Theory based upon game theory that explains why preemptive strikes occur between 2 groups out of bilateral fear of an immenent attack

American economist & professor of foreign policy, national security, nuclear strategy, & arms control/Nobel Prize in Econ (2005) for using game-theory analysis of conflict

State in non-cooperative game where each player is making the best decision possible, taking into account the decisions of all other players/no player has an incentive to change

The study of mathematical models of conflict and cooperation between intelligent rational decision-makers/also called 'interactive decision theory'

Type of game in which one player's net gains exactly equal the net losses of the other players (i.e. Go (Chinese game) & Chess)

Hungarian (then American) mathematician, physicist, inventor, polymath, & polyglot who was a key figure in development of game theory/wrote The Computer and the Brain

Property of a sequential game where each player knows the strategies chosen by the players who preceded them (i.e. Chess, Go, Mancala)

Game in which the sum of the payoffs to every player are the same for every set of strategies/one player gains only if another loses/can be converted into a zero-sum game

Problem framed by Flood & Dresher/named by Tucker/2 prisoners must decide whether to betray each other or stay silent

American mathematician (Princeton)/Nobel Prize in Econ (1994) for game theory/Abel Prize (2015) for differential eq's work/subject of movie A Beautiful Mind/had schizophrenia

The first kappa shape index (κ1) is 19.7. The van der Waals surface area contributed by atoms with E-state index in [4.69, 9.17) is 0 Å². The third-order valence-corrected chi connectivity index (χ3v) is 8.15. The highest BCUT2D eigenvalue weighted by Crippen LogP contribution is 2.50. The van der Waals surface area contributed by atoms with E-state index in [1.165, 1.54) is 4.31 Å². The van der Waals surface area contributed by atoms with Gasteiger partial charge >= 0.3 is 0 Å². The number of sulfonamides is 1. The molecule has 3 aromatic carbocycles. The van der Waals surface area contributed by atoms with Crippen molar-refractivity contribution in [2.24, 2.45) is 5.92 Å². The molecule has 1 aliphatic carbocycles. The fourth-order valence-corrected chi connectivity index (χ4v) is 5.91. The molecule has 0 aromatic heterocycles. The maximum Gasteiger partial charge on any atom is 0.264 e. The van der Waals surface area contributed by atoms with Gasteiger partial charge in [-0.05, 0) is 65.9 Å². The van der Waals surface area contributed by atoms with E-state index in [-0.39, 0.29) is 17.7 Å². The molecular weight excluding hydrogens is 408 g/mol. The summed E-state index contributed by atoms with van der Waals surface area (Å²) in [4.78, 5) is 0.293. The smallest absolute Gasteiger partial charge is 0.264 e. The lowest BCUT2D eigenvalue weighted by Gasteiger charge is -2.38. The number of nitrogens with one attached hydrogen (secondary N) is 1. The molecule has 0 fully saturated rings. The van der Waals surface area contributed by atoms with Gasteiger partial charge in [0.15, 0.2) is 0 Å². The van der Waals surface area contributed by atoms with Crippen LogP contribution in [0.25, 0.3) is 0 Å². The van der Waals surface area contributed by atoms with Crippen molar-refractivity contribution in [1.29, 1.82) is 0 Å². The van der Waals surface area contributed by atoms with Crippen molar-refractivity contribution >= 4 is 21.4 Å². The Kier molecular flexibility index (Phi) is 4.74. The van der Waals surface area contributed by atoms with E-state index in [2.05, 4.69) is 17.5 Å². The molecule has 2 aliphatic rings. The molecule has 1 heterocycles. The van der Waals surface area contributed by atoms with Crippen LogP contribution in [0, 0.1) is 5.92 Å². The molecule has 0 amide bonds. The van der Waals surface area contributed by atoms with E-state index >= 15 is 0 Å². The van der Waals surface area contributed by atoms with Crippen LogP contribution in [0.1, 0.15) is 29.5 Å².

Classic model in game theory where there is competition for a shared resource/side choose conflict or conciliation/also known as 'playing chicken' or 'snowdrift'

Field of study in mathematics that studies the behavior of dynamical systems that are highly sensitive to initial conditions/diverging outcomes make long-term prediction impossible

Effect named by Lorenz from his computer simulation of weather/slight change in initial conditions leads to massive change in outcome/hurricane influenced by flapping of wings

Characteristic timescale on which a dynamical system is chaotic/reflects the limits of the predictability of a system

American mathematician, meteorologist, & pioneer of chaos theory/wrote Deterministic Nonperiodic Flow/introduced 'strange attractor' & 'butterfly effect'

Type of attractor (set of numerical values toward which a system tends to evolve) with a fractal structure used when dynamical system is chaotic/introduced by Lorenz

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